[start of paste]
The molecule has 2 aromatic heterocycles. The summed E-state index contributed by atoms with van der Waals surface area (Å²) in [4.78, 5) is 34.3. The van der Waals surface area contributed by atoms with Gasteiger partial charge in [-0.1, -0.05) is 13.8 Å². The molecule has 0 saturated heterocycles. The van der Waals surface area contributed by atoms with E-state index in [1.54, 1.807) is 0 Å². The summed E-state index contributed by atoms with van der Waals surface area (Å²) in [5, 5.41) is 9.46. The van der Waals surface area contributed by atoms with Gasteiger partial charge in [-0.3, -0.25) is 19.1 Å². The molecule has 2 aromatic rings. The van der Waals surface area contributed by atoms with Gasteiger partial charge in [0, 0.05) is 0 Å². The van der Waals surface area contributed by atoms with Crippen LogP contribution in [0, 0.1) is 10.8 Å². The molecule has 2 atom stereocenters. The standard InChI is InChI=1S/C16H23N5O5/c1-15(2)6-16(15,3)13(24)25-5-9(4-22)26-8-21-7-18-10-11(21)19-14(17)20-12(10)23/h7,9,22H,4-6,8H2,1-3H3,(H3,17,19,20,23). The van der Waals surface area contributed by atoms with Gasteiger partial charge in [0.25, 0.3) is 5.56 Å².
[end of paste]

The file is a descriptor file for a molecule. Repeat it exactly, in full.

The molecule has 2 aromatic heterocycles. The summed E-state index contributed by atoms with van der Waals surface area (Å²) in [4.78, 5) is 34.3. The van der Waals surface area contributed by atoms with Gasteiger partial charge in [-0.1, -0.05) is 13.8 Å². The molecule has 0 saturated heterocycles. The van der Waals surface area contributed by atoms with E-state index in [1.54, 1.807) is 0 Å². The summed E-state index contributed by atoms with van der Waals surface area (Å²) in [5, 5.41) is 9.46. The van der Waals surface area contributed by atoms with Gasteiger partial charge in [-0.3, -0.25) is 19.1 Å². The molecule has 2 aromatic rings. The van der Waals surface area contributed by atoms with Gasteiger partial charge in [0, 0.05) is 0 Å². The van der Waals surface area contributed by atoms with Crippen LogP contribution in [0, 0.1) is 10.8 Å². The molecule has 2 atom stereocenters. The standard InChI is InChI=1S/C16H23N5O5/c1-15(2)6-16(15,3)13(24)25-5-9(4-22)26-8-21-7-18-10-11(21)19-14(17)20-12(10)23/h7,9,22H,4-6,8H2,1-3H3,(H3,17,19,20,23). The van der Waals surface area contributed by atoms with Gasteiger partial charge in [0.25, 0.3) is 5.56 Å².